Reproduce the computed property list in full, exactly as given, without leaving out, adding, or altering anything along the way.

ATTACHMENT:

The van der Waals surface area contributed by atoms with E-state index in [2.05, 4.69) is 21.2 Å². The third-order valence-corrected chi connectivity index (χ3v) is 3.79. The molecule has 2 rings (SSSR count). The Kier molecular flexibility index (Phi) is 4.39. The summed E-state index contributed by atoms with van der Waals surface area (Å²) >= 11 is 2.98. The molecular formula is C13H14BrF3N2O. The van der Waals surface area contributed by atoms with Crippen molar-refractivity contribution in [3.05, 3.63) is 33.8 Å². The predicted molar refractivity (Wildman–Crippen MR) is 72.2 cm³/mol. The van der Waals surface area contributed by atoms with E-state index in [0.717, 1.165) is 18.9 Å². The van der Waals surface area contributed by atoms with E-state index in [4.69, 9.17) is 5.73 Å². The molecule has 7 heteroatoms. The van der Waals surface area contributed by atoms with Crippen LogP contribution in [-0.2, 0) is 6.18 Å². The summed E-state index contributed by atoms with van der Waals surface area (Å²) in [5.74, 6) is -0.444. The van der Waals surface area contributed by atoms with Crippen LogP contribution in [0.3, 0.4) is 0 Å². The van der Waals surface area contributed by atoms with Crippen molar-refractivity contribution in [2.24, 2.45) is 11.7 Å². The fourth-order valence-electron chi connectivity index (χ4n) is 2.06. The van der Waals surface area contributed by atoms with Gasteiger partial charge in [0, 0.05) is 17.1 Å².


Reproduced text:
The van der Waals surface area contributed by atoms with E-state index in [2.05, 4.69) is 21.2 Å². The third-order valence-corrected chi connectivity index (χ3v) is 3.79. The molecule has 2 rings (SSSR count). The Kier molecular flexibility index (Phi) is 4.39. The summed E-state index contributed by atoms with van der Waals surface area (Å²) >= 11 is 2.98. The molecular formula is C13H14BrF3N2O. The van der Waals surface area contributed by atoms with Crippen molar-refractivity contribution in [3.05, 3.63) is 33.8 Å². The predicted molar refractivity (Wildman–Crippen MR) is 72.2 cm³/mol. The van der Waals surface area contributed by atoms with E-state index in [0.717, 1.165) is 18.9 Å². The van der Waals surface area contributed by atoms with E-state index in [4.69, 9.17) is 5.73 Å². The molecule has 7 heteroatoms. The van der Waals surface area contributed by atoms with Crippen LogP contribution in [-0.2, 0) is 6.18 Å². The summed E-state index contributed by atoms with van der Waals surface area (Å²) in [5.74, 6) is -0.444. The van der Waals surface area contributed by atoms with Crippen LogP contribution in [0.3, 0.4) is 0 Å². The van der Waals surface area contributed by atoms with Crippen molar-refractivity contribution in [2.24, 2.45) is 11.7 Å². The fourth-order valence-electron chi connectivity index (χ4n) is 2.06. The van der Waals surface area contributed by atoms with Gasteiger partial charge in [0, 0.05) is 17.1 Å².